Low Tide Review: Paranoia over buried treasure leads to a unique, slick, and thrilling film
Delivering some of the best performances, characters, and thrills that I’ve seen this year, A24’s Low Tide also brings one of the strongest feature debuts of the year from writer/director Kevin McMullin.
The film follows a group of friends as they spend their summers on the Jersey Shore raiding the beach houses of tourists to fund their troublemaking and dates on the boardwalk. However, when they hear the news of a wealthy man being dead and his house being isolated just off the shore, they decide to see what they can grab. The groups tight dynamic starts to falter, though, when brothers Alan (Keean Johnson) and Peter (Jaeden Martell) discovers a bag of gold coins under the floorboards and decide not to tell the other two, Red (Alex Neustaedter) and Smitty (Daniel Zolghardri). With Red’s violent personality starting to show as paranoia sets in after a determined cop (Shea Whigham) puts a looming sense of fear and doubt into the group, Alan and Peter must find a way to keep the gold a secret before things take a dark turn.
Right from the start, I was immediately hooked on the group and their stories as McMullin does a great job finding ways to build characters and the environment more subtly. Having been around the block throughout different parts of the Jersey Shore, cinematographer Andrew Ellmaker and McMullin capture in a whole new light and from a whole new perspective. There’s a line said in the movie along the lines of “it must be weird living where people come to vacation,” and McMullin utilizes this perspective well to create viewpoint into the group’s mindset. From how they call all tourists “Bennys” to how they have a firm grasp on the local area, there’re constant insights into how the environment has impacted them. Admittedly, because of how familiar the area is to me, I could obviously tell that McCullin was definitely condensing the entirety of the Jersey Shore and not specifically naming exactly where they were.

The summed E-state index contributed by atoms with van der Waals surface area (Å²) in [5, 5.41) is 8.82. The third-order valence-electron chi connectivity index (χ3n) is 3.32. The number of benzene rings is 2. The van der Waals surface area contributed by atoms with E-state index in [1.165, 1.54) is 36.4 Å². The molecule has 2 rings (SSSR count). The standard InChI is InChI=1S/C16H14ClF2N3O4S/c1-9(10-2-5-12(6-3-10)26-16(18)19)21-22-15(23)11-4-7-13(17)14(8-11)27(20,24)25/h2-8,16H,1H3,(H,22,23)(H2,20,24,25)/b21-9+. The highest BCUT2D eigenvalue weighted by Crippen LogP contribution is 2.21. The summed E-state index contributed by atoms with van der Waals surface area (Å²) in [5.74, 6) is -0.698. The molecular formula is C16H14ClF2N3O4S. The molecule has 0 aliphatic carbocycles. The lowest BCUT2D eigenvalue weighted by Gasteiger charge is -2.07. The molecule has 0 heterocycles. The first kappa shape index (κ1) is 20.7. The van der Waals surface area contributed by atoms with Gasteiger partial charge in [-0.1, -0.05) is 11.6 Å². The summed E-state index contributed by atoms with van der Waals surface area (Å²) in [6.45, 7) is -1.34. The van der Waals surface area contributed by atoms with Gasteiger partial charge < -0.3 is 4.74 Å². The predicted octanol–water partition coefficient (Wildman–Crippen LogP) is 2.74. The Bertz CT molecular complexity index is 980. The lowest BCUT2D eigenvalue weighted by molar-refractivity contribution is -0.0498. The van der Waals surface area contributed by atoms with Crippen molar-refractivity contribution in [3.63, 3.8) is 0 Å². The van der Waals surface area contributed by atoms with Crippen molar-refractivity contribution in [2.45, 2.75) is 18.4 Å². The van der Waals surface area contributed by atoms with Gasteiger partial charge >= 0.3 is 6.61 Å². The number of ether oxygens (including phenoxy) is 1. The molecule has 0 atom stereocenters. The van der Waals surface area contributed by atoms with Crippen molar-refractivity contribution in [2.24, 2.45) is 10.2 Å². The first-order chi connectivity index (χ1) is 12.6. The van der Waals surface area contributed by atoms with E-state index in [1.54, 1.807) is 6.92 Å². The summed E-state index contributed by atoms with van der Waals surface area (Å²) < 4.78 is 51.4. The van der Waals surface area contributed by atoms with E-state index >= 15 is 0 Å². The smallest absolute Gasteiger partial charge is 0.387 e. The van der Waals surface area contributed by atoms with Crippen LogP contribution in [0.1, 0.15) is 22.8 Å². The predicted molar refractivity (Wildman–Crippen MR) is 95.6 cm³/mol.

Outside of the environment, what makes the group so compelling is the underly coming of age themes that stem from the boy’s masculinity and growing up that Alan and Peter have as paranoia divides the group. In a conversation that Alan has with Whigham’s Sergeant Kent, there’s an interesting thought that Kent puts into Alan’s head about choosing to be good or bad. The film really is about Alan and Peter’s realization about what it takes to be a man and losing their immature mentality. When we’re initially introduced to the group, they are sort of your typical hyper-masculine boys with no parental guidance – they gawk at girls on the boardwalk, ride of the line of making gay jokes at one another, and constantly assert physical dominance – especially Red. Even the way they view drinking alcohol and smoking cigars embodies what being masculine and adult are to them. To them this is growing up and being mature, when in actuality it’s not and as Kent says to Allen – this is a part of growing up that he and Peter will eventually have to lose, or they’ll essentially end up being as misguided and hostile as Red.